Alien Weaponry

Alien Weaponry

We’re a thrash metal band with groove and nu metal influences. We also sing about half our material in Te Reo Maori, which is the native language of New Zealand. Lewis used to obsessively watch David Gilmour and Stevie Ray Vaughan DVDs when he was really young – Stevie Ray Vaughn was who inspired him to want to learn the guitar. As kids, Lewis and Henry listened to a lot of Metallica, Rage Against the Machine, Public Enemy, Red Hot Chilli Peppers; and cool New Zealand artists like Blindspott and Che Fu. We also had a CD called Waiata of Bob Marley by Ruia and Ranea, that had all the tracks from his Legend album translated into Te Reo Maori. When we actually heard Bob Marley for the first time, we thought he was covering them. Ethan didn’t really listen to metal as a kid because his family wasn’t into it, but he heard a lot of Pink Floyd, Bob Marley and 50 cents, mostly because that’s what my Mum and my older brother listened to a lot. Henry really got into Lamb of God when he started drumming, because Chris Adler is a legend, and now we all really like them. And we like Trivium and Slipknot. People have said they can hear Pantera, Soulfly and Sepultura influences in our music, but we only started listening to them after the comparisons.

We actually wrote the songs together over a period of three years, but we recorded most of them last year, in December. As far as our writing process goes, we are pretty collaborative – sometimes Lewis comes up with a riff, and then we all work on that together, or we jam until something feels right. Lewis writes a lot of the lyrics, but we do collaborate on those too, especially the ones in Te Reo Maori. We enjoyed being in the studio working with different producers. Tom Larkin, who produced five of the tracks, is the drummer for a well know NZ band called Shihad, and he pushed Henry pretty hard. We recorded it at Roundhead Studios in Auckland, which is owned by Neil Finn, from Crowded House. It’s a great studio, and the Neave console in it actually used to belong to The Who. It’s the one Tommy and Quadrophenia on.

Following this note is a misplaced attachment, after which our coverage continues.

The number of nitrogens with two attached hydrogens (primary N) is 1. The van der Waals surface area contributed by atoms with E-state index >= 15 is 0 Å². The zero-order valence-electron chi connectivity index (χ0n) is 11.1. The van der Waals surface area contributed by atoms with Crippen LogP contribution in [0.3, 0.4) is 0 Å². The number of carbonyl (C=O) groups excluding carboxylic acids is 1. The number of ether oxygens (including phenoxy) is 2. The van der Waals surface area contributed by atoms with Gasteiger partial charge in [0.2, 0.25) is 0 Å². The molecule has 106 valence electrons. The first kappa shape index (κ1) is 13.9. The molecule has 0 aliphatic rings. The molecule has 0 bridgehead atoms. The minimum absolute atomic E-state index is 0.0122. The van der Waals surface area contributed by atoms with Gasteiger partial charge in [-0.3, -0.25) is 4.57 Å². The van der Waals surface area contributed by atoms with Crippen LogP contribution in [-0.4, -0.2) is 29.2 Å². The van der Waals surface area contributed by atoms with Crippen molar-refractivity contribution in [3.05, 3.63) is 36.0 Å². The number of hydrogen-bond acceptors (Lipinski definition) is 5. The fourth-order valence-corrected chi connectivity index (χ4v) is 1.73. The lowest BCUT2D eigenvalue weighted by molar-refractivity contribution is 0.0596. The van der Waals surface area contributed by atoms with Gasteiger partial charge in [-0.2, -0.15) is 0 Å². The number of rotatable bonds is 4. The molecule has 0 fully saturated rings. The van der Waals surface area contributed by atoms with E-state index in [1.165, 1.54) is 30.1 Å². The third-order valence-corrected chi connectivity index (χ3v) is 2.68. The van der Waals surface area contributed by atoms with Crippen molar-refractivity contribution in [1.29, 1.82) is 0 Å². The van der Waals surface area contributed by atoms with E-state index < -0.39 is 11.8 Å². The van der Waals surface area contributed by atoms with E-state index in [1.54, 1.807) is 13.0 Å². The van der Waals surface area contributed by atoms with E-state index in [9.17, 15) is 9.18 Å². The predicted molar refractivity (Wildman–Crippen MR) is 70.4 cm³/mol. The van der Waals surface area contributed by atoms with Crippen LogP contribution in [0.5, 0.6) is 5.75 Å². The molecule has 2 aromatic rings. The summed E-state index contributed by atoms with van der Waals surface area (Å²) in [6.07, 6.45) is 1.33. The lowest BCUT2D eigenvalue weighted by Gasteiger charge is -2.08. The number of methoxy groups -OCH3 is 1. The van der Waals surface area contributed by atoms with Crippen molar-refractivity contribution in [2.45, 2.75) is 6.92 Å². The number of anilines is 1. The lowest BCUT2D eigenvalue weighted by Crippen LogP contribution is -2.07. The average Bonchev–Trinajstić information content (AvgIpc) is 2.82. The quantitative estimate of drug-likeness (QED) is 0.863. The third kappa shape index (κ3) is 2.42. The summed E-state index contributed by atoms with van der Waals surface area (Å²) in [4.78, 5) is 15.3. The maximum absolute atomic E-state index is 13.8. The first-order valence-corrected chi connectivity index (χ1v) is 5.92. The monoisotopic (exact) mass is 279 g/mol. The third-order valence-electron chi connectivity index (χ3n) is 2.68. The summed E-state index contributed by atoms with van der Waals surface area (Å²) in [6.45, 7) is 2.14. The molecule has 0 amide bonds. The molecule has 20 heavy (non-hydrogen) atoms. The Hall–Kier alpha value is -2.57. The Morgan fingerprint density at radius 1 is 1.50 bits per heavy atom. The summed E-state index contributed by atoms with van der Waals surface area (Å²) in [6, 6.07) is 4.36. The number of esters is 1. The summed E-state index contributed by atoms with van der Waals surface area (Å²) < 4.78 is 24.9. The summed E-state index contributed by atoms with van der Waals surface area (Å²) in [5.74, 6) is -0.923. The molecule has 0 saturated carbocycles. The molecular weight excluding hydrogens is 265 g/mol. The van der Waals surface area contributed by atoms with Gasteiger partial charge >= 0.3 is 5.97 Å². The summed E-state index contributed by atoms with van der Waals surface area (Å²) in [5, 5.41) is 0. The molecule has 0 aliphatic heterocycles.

Metal is music for anybody. It’s music for a world without judgement. Anyone can enjoy metal, regardless of their spiritual beliefs or lack of them. Some metal is iconoclastic but by no means all of it. Our songs are about things we feel passionate about – we don’t set out to tear down others beliefs, we just talk about our own. And some of our songs are more about events or feelings than challenging specific ideas or politics.

In Zealand in 1975, an 80-year-old lady, Dame Whina Cooper, led what is known as the Maori Land March, from the far North of New Zealand to Parliament, in Wellington (about 1,100 km). It was a peaceful protest to raise awareness about the continuing loss of Maori land that was still happening and allowed to happen under New Zealand law, and by the end of it she had spoken at 25 marae (meeting houses), and gathered 60,000 signatures for a Memorial of Rights, asking for all statutes that could alienate Maori land to be repealed and for remaining tribal land be invested in Maori in perpetuity.

There were 30,000 people with her when she reached parliament and presented her petition. The march was not only the beginning of initiatives to protect Maori land, return confiscated land to iwi (tribes) and pay compensation for land that could not be returned, but in the years that followed, it was the inspiration for further protests initiating revival of the Maori language through kohanga reo and kura kaupapa Maori (total immersion kindergartens and schools), making Te Reo Maori an official language of Aotearoa / New Zealand, founding iwi radio stations all over the country and a Maori television channel; and putting in place laws and policies to improve Maori health, access to education and all sorts of other things that have been important in redressing the injustices of the past.

Unfortunately, it hasn’t all been smooth sailing, and there are still people around today who have lost sight of why the Maori protest movement was born in the first place. They don’t seem to understand that the things they see as ‘special privileges’ are actually very recent initiatives put in place to correct the imbalances caused by the erosion of Maori rights. And, some of the things that were happening before 1975 have still happened recently, like the government making a law saying they own the foreshore and seabed in 2004, and negotiating the TPPA in secret, without consulting Maori. Our song Whispers is about that.
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